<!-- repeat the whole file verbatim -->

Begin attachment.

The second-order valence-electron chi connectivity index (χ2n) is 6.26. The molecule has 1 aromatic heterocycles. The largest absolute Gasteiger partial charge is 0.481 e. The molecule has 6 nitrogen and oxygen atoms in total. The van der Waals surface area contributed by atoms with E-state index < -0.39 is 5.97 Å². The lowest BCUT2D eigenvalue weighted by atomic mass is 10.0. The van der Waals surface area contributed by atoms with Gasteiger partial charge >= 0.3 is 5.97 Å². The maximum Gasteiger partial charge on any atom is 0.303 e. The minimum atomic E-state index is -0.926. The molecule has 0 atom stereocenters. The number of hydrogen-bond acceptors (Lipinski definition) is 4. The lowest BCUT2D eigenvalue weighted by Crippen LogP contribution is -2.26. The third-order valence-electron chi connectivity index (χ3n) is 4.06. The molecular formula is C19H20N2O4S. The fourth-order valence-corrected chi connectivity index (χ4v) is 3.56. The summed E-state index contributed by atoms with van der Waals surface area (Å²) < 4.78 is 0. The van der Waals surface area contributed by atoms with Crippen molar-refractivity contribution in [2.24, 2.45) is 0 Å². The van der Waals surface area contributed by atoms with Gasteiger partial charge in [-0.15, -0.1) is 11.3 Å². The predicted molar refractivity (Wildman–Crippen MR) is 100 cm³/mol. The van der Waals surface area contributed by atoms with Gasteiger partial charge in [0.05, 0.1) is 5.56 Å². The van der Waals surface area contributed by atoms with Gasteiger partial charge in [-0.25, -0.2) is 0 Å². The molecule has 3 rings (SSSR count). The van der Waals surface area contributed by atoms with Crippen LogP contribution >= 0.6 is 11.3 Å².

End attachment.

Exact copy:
The second-order valence-electron chi connectivity index (χ2n) is 6.26. The molecule has 1 aromatic heterocycles. The largest absolute Gasteiger partial charge is 0.481 e. The molecule has 6 nitrogen and oxygen atoms in total. The van der Waals surface area contributed by atoms with E-state index < -0.39 is 5.97 Å². The lowest BCUT2D eigenvalue weighted by atomic mass is 10.0. The van der Waals surface area contributed by atoms with Gasteiger partial charge >= 0.3 is 5.97 Å². The maximum Gasteiger partial charge on any atom is 0.303 e. The minimum atomic E-state index is -0.926. The molecule has 0 atom stereocenters. The number of hydrogen-bond acceptors (Lipinski definition) is 4. The lowest BCUT2D eigenvalue weighted by Crippen LogP contribution is -2.26. The third-order valence-electron chi connectivity index (χ3n) is 4.06. The molecular formula is C19H20N2O4S. The fourth-order valence-corrected chi connectivity index (χ4v) is 3.56. The summed E-state index contributed by atoms with van der Waals surface area (Å²) < 4.78 is 0. The van der Waals surface area contributed by atoms with Crippen molar-refractivity contribution in [2.24, 2.45) is 0 Å². The van der Waals surface area contributed by atoms with Gasteiger partial charge in [-0.15, -0.1) is 11.3 Å². The predicted molar refractivity (Wildman–Crippen MR) is 100 cm³/mol. The van der Waals surface area contributed by atoms with Gasteiger partial charge in [0.05, 0.1) is 5.56 Å². The van der Waals surface area contributed by atoms with Gasteiger partial charge in [-0.25, -0.2) is 0 Å². The molecule has 3 rings (SSSR count). The van der Waals surface area contributed by atoms with Crippen LogP contribution >= 0.6 is 11.3 Å².